Before, whenever I would get rejected from a show, I would think I wasn’t good enough. Now, in the process of curating something, and having maybe a vision and preparing for the future of shows, I’m not thinking oh, that’s a terrible piece of artwork, I think this is nice but it’s not necessarily appropriate for this theme. I know that a lot of curators do that, especially for group shows too. They may have a certain type of narrative that they’re trying to convey, so being rejected doesn’t mean you’re not good enough. It means this isn’t appropriate for this. Telling that to a person that is rejected is always hard to do. I’ve been on the receiving end. When someone tells you it’s still good, you’re just like yeah yeah yeah whatever. So that’s been helpful to be on the other side. Being able to reflect on my own self. It’s not always a good or bad thing, sometimes it’s just a matter of something being more theme appropriate.

Having taught during graduate school, and also after you’ve graduated, what advice do you have for art students to get the most out of their education? Different things to approach?

Yeah. This is not necessarily going towards just art students, but I’ve seen so many students that haven’t really been active with their education. You’re paying a lot of money to go to college. There are so many students that choose to either come late, or skip, or just do as little as possible and ride it out. That always really saddens me. There’s always so much more. It’s your education. There’s all these students who work their butts off to be the best that they possibly can, and then there’s the students who just do as little as possible. That just really saddens me. Someone is spending a lot of money to get them an education, and they’re not taking advantage of that.

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In art school, you have this wonderful time where people are telling you to devote all of your time and energy to make work, and make as much as possible, and really learn from making it. Being outside of school, I really miss that. I miss the constant dialogue with faculty and all the students. I really miss that time that I can wake up, go work in the printing room, go draw, go make books. That was my job. It’s hard juggling art making and real life. Especially when you’re in a real life situation and you have families to take care of. Grad school was a magical time because I could live on coffee and fast food. Now I just really miss all that time and attention that was put on to me from faculty members and visiting artists. All these opportunities that I had in grad school, everything came so easy, now I’m having to struggle to make these opportunities for myself.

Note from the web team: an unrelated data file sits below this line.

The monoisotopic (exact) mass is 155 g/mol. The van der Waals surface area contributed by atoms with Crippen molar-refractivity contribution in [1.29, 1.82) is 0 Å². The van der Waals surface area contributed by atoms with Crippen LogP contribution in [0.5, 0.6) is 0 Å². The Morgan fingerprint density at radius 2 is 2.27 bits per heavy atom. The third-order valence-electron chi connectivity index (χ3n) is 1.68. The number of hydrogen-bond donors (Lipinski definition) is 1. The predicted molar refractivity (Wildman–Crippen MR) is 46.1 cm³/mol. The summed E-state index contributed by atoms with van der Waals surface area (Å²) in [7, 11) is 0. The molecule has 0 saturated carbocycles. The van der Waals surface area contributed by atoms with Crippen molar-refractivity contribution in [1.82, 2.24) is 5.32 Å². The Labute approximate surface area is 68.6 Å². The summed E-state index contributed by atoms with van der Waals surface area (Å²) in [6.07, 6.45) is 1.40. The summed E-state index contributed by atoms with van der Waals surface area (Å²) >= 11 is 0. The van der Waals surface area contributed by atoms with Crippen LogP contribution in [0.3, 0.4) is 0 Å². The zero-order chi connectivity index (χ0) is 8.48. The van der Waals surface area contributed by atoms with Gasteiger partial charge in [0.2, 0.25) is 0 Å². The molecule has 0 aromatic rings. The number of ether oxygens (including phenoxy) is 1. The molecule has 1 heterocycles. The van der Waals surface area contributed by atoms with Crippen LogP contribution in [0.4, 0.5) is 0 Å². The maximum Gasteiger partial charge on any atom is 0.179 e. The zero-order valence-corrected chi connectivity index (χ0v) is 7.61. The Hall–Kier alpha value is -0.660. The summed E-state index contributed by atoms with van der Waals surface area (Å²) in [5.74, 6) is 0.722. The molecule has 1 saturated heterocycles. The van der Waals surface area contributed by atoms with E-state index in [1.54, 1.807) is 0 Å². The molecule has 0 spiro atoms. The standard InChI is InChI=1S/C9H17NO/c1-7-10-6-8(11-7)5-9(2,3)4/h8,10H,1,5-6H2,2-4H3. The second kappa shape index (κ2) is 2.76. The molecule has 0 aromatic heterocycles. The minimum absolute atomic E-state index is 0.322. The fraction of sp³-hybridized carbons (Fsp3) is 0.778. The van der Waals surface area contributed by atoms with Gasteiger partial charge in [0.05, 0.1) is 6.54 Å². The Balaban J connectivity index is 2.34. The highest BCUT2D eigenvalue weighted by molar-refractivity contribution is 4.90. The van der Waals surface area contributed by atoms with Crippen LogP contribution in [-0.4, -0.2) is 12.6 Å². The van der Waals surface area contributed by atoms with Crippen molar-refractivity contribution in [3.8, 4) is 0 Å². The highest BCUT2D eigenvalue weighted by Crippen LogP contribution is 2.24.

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Do you make a schedule to create?

My work days are long and stressful, and I can’t really do too much. I come home, make dinner, walk the dog and then by that time I’m pretty beat, so I take a shower and go to bed. Usually my Saturdays are my recovery days where I just turn my phone off and stream something and try to do some drawing or work on a plate. Not having time to work makes me want to work more. Whenever I had time, I was always really good at finding things to distract me.

You’re usually watching something when you’re creating?

Yes. I like to by distracted, somewhat. I can listen to music, but it has to be the type of music where maybe the songs kind of merge together. If it’s a normal song, then I start counting out the time. With a television show, I can think, oh that was a half hour. I did this. I watch either a DVD of a season and watch it all, or I can also watch the BBC Documentaries, like Plant Earth, and Human Planet. I think those are really soothing.  I love learning about animals. If I wasn’t an artist I would be doing something with animals.

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You’re not originally from Sioux Falls. What is your impression since you’ve moved here?

I really love Sioux Falls. I’m from Louisville, Kentucky. I saw that city grow and grow; going back I hardly recognize it. South Dakota is a very beautiful state, and coming as an outsider there’s so many wonderful things that are already here, and a lot of wonderful things that are beginning to happen here. I think it’s really refreshing with the community of people who want this city to be a neat place, in all aspects. Not just art, but food wise, bike trails, the whole downtown system… I’m really excited to be a part of that at some point. I don’t see myself in a big city like Minneapolis or Denver. I like to be an active person in creating a better place for people.

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Are there any artists in Sioux Falls that you think we should keep our eyes out for?

I think there’s a lot of artists here. I still feel like a newbie to Sioux Falls; I’ve only been here for a year. The majority of the people who I know are through Vermillion, so I think a lot of the students that are based in the area, that I know from USD, are extremely talented. Off the top of my head? Jeff Ballard. Another person who teaches at Augustana, Chad Nelson. I really admire his work. As a printmaker, his technical skills just floor me. I really love his imagery too. I met him at Frogmans. He is a very lovely person. Very outspoken with the art scene, which I really admire too. He’s not afraid to voice his opinion in a professional way, which I think takes a long time with the workplace environment.

You can find Michelle’s work on her website here.